STARRING THE CHEMICAL BROTHERS
A FILM BY ADAM SMITH
On 26th January 2012, 20 cinemas across 20 cities worldwide will host an exclusive advance screening offering lucky fans the first chance to see Don’t Think.
For an exclusive preview of the cinema trailer along with a full list of cinemas with links to buy tickets visit:
You blink awake and find yourself halfway up the side of a Japanese mountain. It’s night time, right at the sticky middle point of summer. You’re in an opening in a darkened wood surrounded by – say – 50,000 other revelers, each of them frenzied; delirious from an all-encompassing psychedelia that seems to be emanating from a stage somewhere in the near distance. Above you, lights swoop and strafe across armies of marching toy robots and galloping deconstructed horses; paint balls explode in front of borderline psychotic clowns. You’re in the thick of it, consumed by the spectacle, absorbed into the crowd, surrendering to the noise and the visuals. Stunned by the jaw-dropping intensity of what you’re witnessing, just one thought flashes through your febrile mind.
Don’t Think. Just let it flow.
Filmed with 20 cameras at a headline show at Japan’s very own Glastonbury – Fujirock Festival – Don’t Think is the first time the full Chemical Brothers’ live experience has been captured on film. Directed by long-term visuals collaborator Adam Smith this full-length concert movie places cameras in the centre of the stage as well as at the very heart of the crowd to perfectly capture a fan’s eye view of the heightened emotional reactions of the audience seeing the band at their very best.
During the film, Smith takes advantage of one of the most unique festival settings in the world when he follows selected audience members away from the stage and out into the natural environment. Then, by adding avant-garde magic realist moments where trippy visuals leave the screens and invade the open spaces of the festival, Don’t Think undergoes a transformation from concert film to fully immersive document of one of the most mind-bendingly psychedelic live shows ever seen. With an extensive global cinema run, the film offers audiences a powerful alternative to the reduced circumstances of watching gig footage on You Tube clips and mobile phone screens.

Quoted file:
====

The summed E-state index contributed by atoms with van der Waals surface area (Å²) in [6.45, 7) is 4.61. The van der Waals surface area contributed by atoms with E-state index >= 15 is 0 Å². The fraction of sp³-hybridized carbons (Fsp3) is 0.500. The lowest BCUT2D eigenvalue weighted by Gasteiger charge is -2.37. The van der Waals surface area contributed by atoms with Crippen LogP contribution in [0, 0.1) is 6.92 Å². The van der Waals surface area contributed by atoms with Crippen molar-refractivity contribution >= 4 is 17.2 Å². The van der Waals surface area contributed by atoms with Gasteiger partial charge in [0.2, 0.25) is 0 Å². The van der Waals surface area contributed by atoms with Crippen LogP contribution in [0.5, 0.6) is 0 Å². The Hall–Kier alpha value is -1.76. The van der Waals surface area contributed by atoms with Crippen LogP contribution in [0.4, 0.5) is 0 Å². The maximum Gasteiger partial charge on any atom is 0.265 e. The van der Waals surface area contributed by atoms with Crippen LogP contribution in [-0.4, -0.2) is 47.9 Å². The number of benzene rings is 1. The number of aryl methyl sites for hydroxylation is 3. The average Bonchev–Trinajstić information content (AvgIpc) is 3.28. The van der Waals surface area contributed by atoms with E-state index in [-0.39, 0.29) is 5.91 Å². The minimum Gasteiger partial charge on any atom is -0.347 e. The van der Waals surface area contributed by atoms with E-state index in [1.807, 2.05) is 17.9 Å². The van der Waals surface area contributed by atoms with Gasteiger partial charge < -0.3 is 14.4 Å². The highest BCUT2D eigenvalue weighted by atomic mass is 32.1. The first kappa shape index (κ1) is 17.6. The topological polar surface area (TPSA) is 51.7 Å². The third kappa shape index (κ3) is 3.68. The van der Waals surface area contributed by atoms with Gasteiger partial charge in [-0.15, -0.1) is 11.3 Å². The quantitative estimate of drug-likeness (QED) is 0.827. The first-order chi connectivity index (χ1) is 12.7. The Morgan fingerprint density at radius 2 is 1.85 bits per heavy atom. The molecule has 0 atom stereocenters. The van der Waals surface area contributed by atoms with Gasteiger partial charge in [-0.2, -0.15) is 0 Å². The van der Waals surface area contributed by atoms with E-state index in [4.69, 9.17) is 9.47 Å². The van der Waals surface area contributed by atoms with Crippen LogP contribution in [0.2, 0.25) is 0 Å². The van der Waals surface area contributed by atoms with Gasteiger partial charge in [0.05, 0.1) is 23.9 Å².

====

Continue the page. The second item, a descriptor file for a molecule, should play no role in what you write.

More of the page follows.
Shot on location on Sunday July 31st 2011, Don’t Think is the first concert film to feature glorious Dolby 7:1, surround sound, mixed for the big screen by the band themselves. It is due to be shown on more than 500 screens in over 20 territories from 1st February 2012 (3rd February in the UK). The film has been produced by Marcus Lyall and Lee Groombridge for Ridley Scott’s production company RSA Films in association with ML Studio.
Quotes from the Director and The Chemical Brothers:
Adam Smith: “After 18 years of working on The Chemical Brothers live show we have finally captured it on film; you could almost say it’s 18 years in the making The aim was to create a different type of concert film for a different type of show. I wanted to capture what it is like to experience the show from right in the middle of the crowd as well as showing and combining the visuals featured in the show with the footage we captured on this one night; to see how the music and visuals emotionally affect and connect with the audience. By using small unobtrusive cameras – and with thanks to the kindness of the amazing Japanese crowd – we were given privileged insights into the private moments of joy, fear and ecstatic escapism from reality that this show induces. Included in that are flights of fantasy around the festival that are going on inside an audience member’s head. We also allowed some of the images from the show to head off the screens and invade the festival. Over the course of the film, we are taken on a journey through the psychedelic trip that is the Chemical Brothers live experience.”
Tom Rowlands: “In the recording of a single show – a single night on a Japanese mountainside – Adam Smith, our long time collaborator, has managed to capture the atmosphere of a very special festival appearance. Come see how it feels to feel, be overwhelmed, intoxicated, swoonerated… Surrender to the void”
Ed Simons: “This film is the closest I will ever get to being at a Chemical Brothers show… and yeah, it’s a beautiful experience.”
Reviews of the band’s most recent live shows:
“Tom Rowlands and Ed Simons put on a show that combined brutally modern electronic sounds and hardcore dance beats with a breathtaking visual and aesthetic dimension that echoed the psychedelic era of the 1960s.” (The Times)
“Visually, they kept it sleek, splitting the film projections between the steelier atmospherics of recent work and cracked candy colors of first-wave rave. There were surely a few thousand people who went home with nightmares from that intermittent projection of a cackling demon clown. But the Brothers’ long, thrilling turn did one of the hardest things possible in the perpetual-motion-machine of dance music — it proved that you can define a decade sonically and still have a vision of a path to the future.” (The LA Times)
“Part-man, part-lava-lamp visuals echoed Pink Floyd’s famed ‘66 and ‘67 Roundhouse gigs” (The Evening Standard)
“Dance music in high-definition” (Metro)